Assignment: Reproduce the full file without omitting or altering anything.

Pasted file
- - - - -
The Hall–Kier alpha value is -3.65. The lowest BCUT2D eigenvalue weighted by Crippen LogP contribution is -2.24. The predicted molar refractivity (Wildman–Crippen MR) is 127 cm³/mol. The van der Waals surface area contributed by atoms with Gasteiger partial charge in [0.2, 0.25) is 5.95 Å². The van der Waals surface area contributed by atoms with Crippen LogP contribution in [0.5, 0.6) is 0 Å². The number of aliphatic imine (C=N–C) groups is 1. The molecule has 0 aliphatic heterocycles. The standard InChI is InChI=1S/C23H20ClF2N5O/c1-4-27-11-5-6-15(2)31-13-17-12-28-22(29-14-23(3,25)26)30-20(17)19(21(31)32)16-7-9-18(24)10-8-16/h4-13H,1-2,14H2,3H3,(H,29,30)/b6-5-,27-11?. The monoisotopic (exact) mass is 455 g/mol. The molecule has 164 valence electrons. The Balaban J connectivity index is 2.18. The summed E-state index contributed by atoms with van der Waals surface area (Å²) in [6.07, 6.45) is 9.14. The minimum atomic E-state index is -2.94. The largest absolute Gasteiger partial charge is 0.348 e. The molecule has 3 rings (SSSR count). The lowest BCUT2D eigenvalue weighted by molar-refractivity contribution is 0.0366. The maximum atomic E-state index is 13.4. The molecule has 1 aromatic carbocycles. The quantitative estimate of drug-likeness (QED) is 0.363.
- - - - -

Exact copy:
The Hall–Kier alpha value is -3.65. The lowest BCUT2D eigenvalue weighted by Crippen LogP contribution is -2.24. The predicted molar refractivity (Wildman–Crippen MR) is 127 cm³/mol. The van der Waals surface area contributed by atoms with Gasteiger partial charge in [0.2, 0.25) is 5.95 Å². The van der Waals surface area contributed by atoms with Crippen LogP contribution in [0.5, 0.6) is 0 Å². The number of aliphatic imine (C=N–C) groups is 1. The molecule has 0 aliphatic heterocycles. The standard InChI is InChI=1S/C23H20ClF2N5O/c1-4-27-11-5-6-15(2)31-13-17-12-28-22(29-14-23(3,25)26)30-20(17)19(21(31)32)16-7-9-18(24)10-8-16/h4-13H,1-2,14H2,3H3,(H,29,30)/b6-5-,27-11?. The monoisotopic (exact) mass is 455 g/mol. The molecule has 164 valence electrons. The Balaban J connectivity index is 2.18. The summed E-state index contributed by atoms with van der Waals surface area (Å²) in [6.07, 6.45) is 9.14. The minimum atomic E-state index is -2.94. The largest absolute Gasteiger partial charge is 0.348 e. The molecule has 3 rings (SSSR count). The lowest BCUT2D eigenvalue weighted by molar-refractivity contribution is 0.0366. The maximum atomic E-state index is 13.4. The molecule has 1 aromatic carbocycles. The quantitative estimate of drug-likeness (QED) is 0.363.